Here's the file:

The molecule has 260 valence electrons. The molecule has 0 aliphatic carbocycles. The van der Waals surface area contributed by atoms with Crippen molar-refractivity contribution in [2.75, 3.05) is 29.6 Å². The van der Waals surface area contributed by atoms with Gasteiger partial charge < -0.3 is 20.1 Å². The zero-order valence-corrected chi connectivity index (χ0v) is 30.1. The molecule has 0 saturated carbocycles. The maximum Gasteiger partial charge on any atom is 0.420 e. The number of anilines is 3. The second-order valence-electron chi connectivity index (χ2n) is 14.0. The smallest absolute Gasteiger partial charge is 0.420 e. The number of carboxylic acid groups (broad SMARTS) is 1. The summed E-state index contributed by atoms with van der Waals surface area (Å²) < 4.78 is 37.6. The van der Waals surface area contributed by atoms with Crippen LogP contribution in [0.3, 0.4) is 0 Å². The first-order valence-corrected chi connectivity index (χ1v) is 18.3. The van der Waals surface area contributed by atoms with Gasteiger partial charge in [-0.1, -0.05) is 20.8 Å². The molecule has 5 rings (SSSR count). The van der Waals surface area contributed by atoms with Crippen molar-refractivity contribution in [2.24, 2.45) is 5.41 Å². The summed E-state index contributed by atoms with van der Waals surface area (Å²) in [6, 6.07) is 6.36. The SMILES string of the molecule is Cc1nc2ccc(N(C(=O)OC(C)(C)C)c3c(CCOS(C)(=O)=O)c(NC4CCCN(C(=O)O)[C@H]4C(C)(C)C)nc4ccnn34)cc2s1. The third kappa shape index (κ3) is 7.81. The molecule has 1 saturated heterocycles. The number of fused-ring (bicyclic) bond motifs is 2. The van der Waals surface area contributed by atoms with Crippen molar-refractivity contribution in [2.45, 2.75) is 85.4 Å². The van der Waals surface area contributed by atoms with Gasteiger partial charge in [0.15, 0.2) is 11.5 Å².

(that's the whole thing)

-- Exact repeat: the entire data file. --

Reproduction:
The molecule has 260 valence electrons. The molecule has 0 aliphatic carbocycles. The van der Waals surface area contributed by atoms with Crippen molar-refractivity contribution in [2.75, 3.05) is 29.6 Å². The van der Waals surface area contributed by atoms with Gasteiger partial charge < -0.3 is 20.1 Å². The zero-order valence-corrected chi connectivity index (χ0v) is 30.1. The molecule has 0 saturated carbocycles. The maximum Gasteiger partial charge on any atom is 0.420 e. The number of anilines is 3. The second-order valence-electron chi connectivity index (χ2n) is 14.0. The smallest absolute Gasteiger partial charge is 0.420 e. The number of carboxylic acid groups (broad SMARTS) is 1. The summed E-state index contributed by atoms with van der Waals surface area (Å²) < 4.78 is 37.6. The van der Waals surface area contributed by atoms with Crippen LogP contribution in [0.3, 0.4) is 0 Å². The first-order valence-corrected chi connectivity index (χ1v) is 18.3. The van der Waals surface area contributed by atoms with Gasteiger partial charge in [-0.1, -0.05) is 20.8 Å². The molecule has 5 rings (SSSR count). The van der Waals surface area contributed by atoms with Crippen molar-refractivity contribution in [2.24, 2.45) is 5.41 Å². The summed E-state index contributed by atoms with van der Waals surface area (Å²) in [6, 6.07) is 6.36. The SMILES string of the molecule is Cc1nc2ccc(N(C(=O)OC(C)(C)C)c3c(CCOS(C)(=O)=O)c(NC4CCCN(C(=O)O)[C@H]4C(C)(C)C)nc4ccnn34)cc2s1. The third kappa shape index (κ3) is 7.81. The molecule has 1 saturated heterocycles. The number of fused-ring (bicyclic) bond motifs is 2. The van der Waals surface area contributed by atoms with Crippen molar-refractivity contribution in [2.45, 2.75) is 85.4 Å². The van der Waals surface area contributed by atoms with Gasteiger partial charge in [0.15, 0.2) is 11.5 Å².